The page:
Improved de novo genomic assembly for the domestic donkey

Research output: Contribution to journalJournal article – Annual report year: 2018Researchpeer-review

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  • Author: Renaud, Gabriel

    Natural History Museum of Denmark, Denmark

  • Author: Petersen, Bent

    Metagenomics, Department of Bio and Health Informatics, Technical University of Denmark, Kemitorvet, 2800, Kgs. Lyngby, Denmark

  • Author: Seguin-Orlando, Andaine

    University of Copenhagen, Denmark

  • Author: Bertelsen, Mads Frost

    Copenhagen Zoo, Denmark

  • Author: Waller, Andrew

    Animal Health Trust, United Kingdom

  • Author: Newton, Richard

    Animal Health Trust, United Kingdom

  • Author: Paillot, Romain

    Animal Health Trust, United Kingdom

  • Author: Bryant, Neil

    Animal Health Trust, United Kingdom

  • Author: Vaudin, Mark

    Animal Health Trust, United Kingdom

  • Author: Librado, Pablo

    Natural History Museum of Denmark, Denmark

  • Author: Orlando, Ludovic Antoine Alexandre

    Natural History Museum of Denmark, Denmark

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Donkeys and horses share a common ancestor dating back to about 4 million years ago. Although a high-quality genome assembly at the chromosomal level is available for the horse, current assemblies available for the donkey are limited to moderately sized scaffolds. The absence of a better-quality assembly for the donkey has hampered studies involving the characterization of patterns of genetic variation at the genome-wide scale. These range from the application of genomic tools to selective breeding and conservation to the more fundamental characterization of the genomic loci underlying speciation and domestication. We present a new high-quality donkey genome assembly obtained using the Chicago HiRise assembly technology, providing scaffolds of subchromosomal size. We make use of this new assembly to obtain more accurate measures of heterozygosity for equine species other than the horse, both genome-wide and locally, and to detect runs of homozygosity potentially pertaining to positive selection in domestic donkeys. Finally, this new assembly allowed us to identify fine-scale chromosomal rearrangements between the horse and the donkey that likely played an active role in their divergence and, ultimately, speciation.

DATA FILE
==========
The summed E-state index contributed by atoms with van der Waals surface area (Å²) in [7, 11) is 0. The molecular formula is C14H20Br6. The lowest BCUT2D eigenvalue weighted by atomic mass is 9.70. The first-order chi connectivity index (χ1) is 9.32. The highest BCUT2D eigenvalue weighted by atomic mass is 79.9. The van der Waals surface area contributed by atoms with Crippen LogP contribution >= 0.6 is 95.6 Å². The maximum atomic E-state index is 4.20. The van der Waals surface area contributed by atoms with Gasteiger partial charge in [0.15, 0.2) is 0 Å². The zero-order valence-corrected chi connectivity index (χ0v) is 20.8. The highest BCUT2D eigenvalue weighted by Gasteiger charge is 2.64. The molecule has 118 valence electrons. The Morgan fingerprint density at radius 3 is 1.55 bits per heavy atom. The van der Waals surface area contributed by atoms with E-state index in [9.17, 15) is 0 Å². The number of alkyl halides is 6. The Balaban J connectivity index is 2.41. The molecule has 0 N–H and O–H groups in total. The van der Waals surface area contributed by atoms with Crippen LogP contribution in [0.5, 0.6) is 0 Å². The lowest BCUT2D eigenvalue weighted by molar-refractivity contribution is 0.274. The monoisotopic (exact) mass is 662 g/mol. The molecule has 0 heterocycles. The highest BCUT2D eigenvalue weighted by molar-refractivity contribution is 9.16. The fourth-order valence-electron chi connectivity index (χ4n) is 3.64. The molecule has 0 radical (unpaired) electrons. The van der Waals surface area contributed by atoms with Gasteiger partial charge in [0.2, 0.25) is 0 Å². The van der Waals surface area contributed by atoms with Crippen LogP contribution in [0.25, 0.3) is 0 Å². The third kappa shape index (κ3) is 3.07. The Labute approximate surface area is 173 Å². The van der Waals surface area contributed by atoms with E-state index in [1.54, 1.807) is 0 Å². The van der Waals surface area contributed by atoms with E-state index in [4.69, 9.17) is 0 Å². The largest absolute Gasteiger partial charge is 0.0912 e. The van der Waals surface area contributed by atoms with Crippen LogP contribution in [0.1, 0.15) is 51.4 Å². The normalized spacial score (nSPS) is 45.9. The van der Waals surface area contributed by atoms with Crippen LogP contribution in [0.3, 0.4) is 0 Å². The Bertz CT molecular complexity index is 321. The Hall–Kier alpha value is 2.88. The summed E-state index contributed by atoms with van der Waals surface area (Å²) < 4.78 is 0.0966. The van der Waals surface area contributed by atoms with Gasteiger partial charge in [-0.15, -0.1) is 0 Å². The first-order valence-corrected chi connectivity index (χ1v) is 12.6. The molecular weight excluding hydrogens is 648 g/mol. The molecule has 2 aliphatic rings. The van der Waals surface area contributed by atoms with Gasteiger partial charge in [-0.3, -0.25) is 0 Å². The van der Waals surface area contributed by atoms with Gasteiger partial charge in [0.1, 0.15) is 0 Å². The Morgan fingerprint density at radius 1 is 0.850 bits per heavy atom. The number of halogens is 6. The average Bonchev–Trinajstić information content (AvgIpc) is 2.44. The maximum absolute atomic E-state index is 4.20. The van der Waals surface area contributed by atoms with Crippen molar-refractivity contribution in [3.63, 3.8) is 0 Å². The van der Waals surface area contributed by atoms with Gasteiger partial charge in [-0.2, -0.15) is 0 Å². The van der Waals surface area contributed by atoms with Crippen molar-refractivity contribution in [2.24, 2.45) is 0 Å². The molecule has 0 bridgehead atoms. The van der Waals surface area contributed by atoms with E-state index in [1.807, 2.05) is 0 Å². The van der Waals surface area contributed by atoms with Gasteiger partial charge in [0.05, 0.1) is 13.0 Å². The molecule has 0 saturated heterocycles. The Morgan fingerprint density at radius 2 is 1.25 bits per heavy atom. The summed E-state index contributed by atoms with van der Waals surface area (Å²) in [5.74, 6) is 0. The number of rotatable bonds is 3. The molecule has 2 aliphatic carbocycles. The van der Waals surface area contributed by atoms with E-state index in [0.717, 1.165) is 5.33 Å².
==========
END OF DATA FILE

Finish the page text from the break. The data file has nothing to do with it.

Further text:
Original languageEnglish
Article numbereaaq0392
JournalScience Advances
Volume4
Issue number4
Number of pages11
ISSN2375-2548
DOIs
Publication statusPublished - 2018

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This is an open-access article distributed under the terms of the Creative Commons Attribution-NonCommercial license, which permits use, distribution, and reproduction in any medium, so long as the resultant use is not for commercial advantage and provided the original work is properly cited.

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